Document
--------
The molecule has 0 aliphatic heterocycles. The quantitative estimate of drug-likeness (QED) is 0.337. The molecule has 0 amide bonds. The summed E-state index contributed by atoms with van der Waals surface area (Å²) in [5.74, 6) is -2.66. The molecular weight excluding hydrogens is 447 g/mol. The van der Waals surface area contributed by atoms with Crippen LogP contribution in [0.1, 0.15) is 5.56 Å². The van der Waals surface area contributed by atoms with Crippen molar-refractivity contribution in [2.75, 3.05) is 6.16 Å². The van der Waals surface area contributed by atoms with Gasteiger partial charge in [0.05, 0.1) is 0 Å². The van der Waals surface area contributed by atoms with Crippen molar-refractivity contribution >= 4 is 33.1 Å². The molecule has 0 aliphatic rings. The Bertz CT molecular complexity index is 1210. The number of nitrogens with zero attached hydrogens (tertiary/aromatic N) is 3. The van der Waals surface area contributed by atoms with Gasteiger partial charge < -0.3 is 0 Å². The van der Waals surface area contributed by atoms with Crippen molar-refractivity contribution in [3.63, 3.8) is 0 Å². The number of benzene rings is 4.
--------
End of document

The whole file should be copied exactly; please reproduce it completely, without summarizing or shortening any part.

The molecule has 0 aliphatic heterocycles. The quantitative estimate of drug-likeness (QED) is 0.337. The molecule has 0 amide bonds. The summed E-state index contributed by atoms with van der Waals surface area (Å²) in [5.74, 6) is -2.66. The molecular weight excluding hydrogens is 447 g/mol. The van der Waals surface area contributed by atoms with Crippen LogP contribution in [0.1, 0.15) is 5.56 Å². The van der Waals surface area contributed by atoms with Crippen molar-refractivity contribution in [2.75, 3.05) is 6.16 Å². The van der Waals surface area contributed by atoms with Gasteiger partial charge in [0.05, 0.1) is 0 Å². The van der Waals surface area contributed by atoms with Crippen molar-refractivity contribution >= 4 is 33.1 Å². The molecule has 0 aliphatic rings. The Bertz CT molecular complexity index is 1210. The number of nitrogens with zero attached hydrogens (tertiary/aromatic N) is 3. The van der Waals surface area contributed by atoms with Gasteiger partial charge < -0.3 is 0 Å². The van der Waals surface area contributed by atoms with Crippen molar-refractivity contribution in [3.63, 3.8) is 0 Å². The number of benzene rings is 4.